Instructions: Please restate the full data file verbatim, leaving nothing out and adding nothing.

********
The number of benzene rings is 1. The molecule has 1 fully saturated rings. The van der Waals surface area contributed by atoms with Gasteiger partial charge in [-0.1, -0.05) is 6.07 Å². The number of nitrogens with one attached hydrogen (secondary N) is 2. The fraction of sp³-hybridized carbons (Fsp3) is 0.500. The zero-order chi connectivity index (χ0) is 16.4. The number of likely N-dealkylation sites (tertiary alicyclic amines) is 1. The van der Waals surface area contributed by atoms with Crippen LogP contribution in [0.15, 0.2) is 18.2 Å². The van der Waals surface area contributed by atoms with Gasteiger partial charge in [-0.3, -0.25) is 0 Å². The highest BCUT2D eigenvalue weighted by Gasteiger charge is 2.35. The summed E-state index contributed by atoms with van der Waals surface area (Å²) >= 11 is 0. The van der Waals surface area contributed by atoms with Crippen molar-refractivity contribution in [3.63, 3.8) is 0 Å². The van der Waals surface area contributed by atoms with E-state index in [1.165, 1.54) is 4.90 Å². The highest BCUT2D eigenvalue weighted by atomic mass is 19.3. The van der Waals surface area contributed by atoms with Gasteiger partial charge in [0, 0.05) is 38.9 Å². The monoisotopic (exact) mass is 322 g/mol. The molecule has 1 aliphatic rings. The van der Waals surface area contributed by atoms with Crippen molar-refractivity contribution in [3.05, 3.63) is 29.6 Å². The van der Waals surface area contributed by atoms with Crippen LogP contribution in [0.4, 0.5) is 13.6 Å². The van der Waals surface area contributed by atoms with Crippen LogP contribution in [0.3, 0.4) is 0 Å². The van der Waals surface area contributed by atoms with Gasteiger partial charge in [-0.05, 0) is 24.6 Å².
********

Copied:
The number of benzene rings is 1. The molecule has 1 fully saturated rings. The van der Waals surface area contributed by atoms with Gasteiger partial charge in [-0.1, -0.05) is 6.07 Å². The number of nitrogens with one attached hydrogen (secondary N) is 2. The fraction of sp³-hybridized carbons (Fsp3) is 0.500. The zero-order chi connectivity index (χ0) is 16.4. The number of likely N-dealkylation sites (tertiary alicyclic amines) is 1. The van der Waals surface area contributed by atoms with Crippen LogP contribution in [0.15, 0.2) is 18.2 Å². The van der Waals surface area contributed by atoms with Gasteiger partial charge in [-0.3, -0.25) is 0 Å². The highest BCUT2D eigenvalue weighted by Gasteiger charge is 2.35. The summed E-state index contributed by atoms with van der Waals surface area (Å²) >= 11 is 0. The van der Waals surface area contributed by atoms with Crippen molar-refractivity contribution in [3.63, 3.8) is 0 Å². The van der Waals surface area contributed by atoms with E-state index in [1.165, 1.54) is 4.90 Å². The highest BCUT2D eigenvalue weighted by atomic mass is 19.3. The van der Waals surface area contributed by atoms with Gasteiger partial charge in [0, 0.05) is 38.9 Å². The monoisotopic (exact) mass is 322 g/mol. The molecule has 1 aliphatic rings. The van der Waals surface area contributed by atoms with Crippen molar-refractivity contribution in [3.05, 3.63) is 29.6 Å². The van der Waals surface area contributed by atoms with Crippen LogP contribution in [0.4, 0.5) is 13.6 Å². The van der Waals surface area contributed by atoms with Crippen LogP contribution in [0.3, 0.4) is 0 Å². The van der Waals surface area contributed by atoms with Gasteiger partial charge in [-0.05, 0) is 24.6 Å².